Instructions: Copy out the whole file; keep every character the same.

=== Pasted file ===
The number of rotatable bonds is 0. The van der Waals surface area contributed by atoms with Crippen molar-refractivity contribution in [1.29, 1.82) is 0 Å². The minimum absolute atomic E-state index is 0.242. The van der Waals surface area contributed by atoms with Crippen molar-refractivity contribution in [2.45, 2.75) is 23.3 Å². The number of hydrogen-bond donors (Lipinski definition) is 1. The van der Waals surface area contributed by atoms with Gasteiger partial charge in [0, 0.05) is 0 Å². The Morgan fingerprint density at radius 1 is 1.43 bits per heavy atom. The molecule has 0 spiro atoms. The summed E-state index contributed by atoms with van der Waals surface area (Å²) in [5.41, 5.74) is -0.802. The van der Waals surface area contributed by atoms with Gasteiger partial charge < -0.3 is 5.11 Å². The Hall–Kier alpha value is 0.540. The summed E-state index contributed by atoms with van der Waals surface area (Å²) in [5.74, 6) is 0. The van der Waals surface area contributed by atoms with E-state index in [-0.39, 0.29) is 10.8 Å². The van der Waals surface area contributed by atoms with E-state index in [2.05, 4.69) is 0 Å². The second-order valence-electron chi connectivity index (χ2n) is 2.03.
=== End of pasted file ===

The number of rotatable bonds is 0. The van der Waals surface area contributed by atoms with Crippen molar-refractivity contribution in [1.29, 1.82) is 0 Å². The minimum absolute atomic E-state index is 0.242. The van der Waals surface area contributed by atoms with Crippen molar-refractivity contribution in [2.45, 2.75) is 23.3 Å². The number of hydrogen-bond donors (Lipinski definition) is 1. The van der Waals surface area contributed by atoms with Gasteiger partial charge in [0, 0.05) is 0 Å². The Morgan fingerprint density at radius 1 is 1.43 bits per heavy atom. The molecule has 0 spiro atoms. The summed E-state index contributed by atoms with van der Waals surface area (Å²) in [5.41, 5.74) is -0.802. The van der Waals surface area contributed by atoms with Gasteiger partial charge < -0.3 is 5.11 Å². The Hall–Kier alpha value is 0.540. The summed E-state index contributed by atoms with van der Waals surface area (Å²) in [5.74, 6) is 0. The van der Waals surface area contributed by atoms with E-state index in [-0.39, 0.29) is 10.8 Å². The van der Waals surface area contributed by atoms with E-state index in [2.05, 4.69) is 0 Å². The second-order valence-electron chi connectivity index (χ2n) is 2.03.